12. A smarter Spotlight – Not only is the Spotlight on Yosemite more easily accessible (it can now be viewed at the center of the screen, and is not stuck at the top-right), its usability has gone up by several notches. In addition to files and folders stored in the Mac, you will also get results from the web, related to the item you have searched for. Once again, this feature is the same as what is available on the iOS 8 Spotlight. The iCloud Locker can be searched with the revamped Spotlight too.
  13. Option to set a different default web browser – Over the last couple of years, the Safari browser has improved considerably in terms of speed and reliability (unlike the sad case of Opera). Apple now probably has the confidence that Safari can fight it out with the other popular browsers in the market. Hence, on Yosemite, you get the option of setting Google Chrome, Mozilla Firefox, or even DuckDuckGo in your System Preferences (i.e., default for the entire OS). This is in line with the move towards greater customization that the Cupertino giants are offering via the new Mac OS as well as iOS 8.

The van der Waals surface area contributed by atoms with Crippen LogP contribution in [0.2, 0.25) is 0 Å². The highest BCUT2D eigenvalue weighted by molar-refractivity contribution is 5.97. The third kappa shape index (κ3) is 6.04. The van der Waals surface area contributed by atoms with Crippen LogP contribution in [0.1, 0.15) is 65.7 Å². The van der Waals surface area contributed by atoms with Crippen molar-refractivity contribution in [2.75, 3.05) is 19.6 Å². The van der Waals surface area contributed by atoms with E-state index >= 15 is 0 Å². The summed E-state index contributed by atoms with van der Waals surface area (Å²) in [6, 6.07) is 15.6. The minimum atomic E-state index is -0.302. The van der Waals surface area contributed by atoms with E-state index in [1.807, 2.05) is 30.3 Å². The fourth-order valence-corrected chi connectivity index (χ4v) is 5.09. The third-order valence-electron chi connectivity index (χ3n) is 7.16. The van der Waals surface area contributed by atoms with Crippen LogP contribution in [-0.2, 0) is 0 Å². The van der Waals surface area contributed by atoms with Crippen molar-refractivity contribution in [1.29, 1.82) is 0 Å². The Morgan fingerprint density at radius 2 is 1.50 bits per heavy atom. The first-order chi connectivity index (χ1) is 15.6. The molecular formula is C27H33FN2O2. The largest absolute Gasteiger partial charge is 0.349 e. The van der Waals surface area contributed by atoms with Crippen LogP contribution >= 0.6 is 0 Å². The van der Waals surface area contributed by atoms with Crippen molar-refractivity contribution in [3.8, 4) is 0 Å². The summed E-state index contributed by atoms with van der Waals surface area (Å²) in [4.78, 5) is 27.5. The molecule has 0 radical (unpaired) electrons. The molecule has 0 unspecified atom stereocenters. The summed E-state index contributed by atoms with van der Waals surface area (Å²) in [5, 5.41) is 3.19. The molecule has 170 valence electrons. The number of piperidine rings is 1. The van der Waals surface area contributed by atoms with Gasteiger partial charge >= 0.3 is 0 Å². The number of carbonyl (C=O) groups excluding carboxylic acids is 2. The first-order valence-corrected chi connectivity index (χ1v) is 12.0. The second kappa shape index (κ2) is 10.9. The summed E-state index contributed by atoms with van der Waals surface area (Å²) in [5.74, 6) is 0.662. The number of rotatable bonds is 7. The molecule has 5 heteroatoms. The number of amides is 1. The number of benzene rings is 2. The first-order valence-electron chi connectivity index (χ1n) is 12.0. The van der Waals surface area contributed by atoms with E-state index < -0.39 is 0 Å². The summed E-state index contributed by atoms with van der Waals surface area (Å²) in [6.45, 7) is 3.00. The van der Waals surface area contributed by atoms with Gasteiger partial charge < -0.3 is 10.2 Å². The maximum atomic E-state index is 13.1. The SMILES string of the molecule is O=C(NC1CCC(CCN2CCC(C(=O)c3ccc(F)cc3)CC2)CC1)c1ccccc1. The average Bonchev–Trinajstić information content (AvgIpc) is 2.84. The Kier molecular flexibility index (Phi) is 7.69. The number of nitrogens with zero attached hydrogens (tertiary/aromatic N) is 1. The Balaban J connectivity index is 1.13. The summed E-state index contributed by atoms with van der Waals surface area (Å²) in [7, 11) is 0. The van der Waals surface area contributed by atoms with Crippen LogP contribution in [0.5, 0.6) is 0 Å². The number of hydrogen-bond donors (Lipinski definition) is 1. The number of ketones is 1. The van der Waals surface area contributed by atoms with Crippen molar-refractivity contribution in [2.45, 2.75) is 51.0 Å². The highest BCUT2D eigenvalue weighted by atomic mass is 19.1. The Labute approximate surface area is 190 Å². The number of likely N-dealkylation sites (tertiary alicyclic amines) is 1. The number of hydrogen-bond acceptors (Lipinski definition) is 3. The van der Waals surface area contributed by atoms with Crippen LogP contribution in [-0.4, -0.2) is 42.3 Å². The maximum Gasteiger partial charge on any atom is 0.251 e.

14. AirDrop – Another classic example of how Apple wants to facilitate collaboration between upgraded iPhones and OS X Yosemite. With AirDrop, files and folders can be seamlessly transferred between new Mac systems and iOS 8-powered devices (your own, or of your contacts). AirDrop would also be functional on earlier versions of Mac OS – but a special feature will have to be activated for that.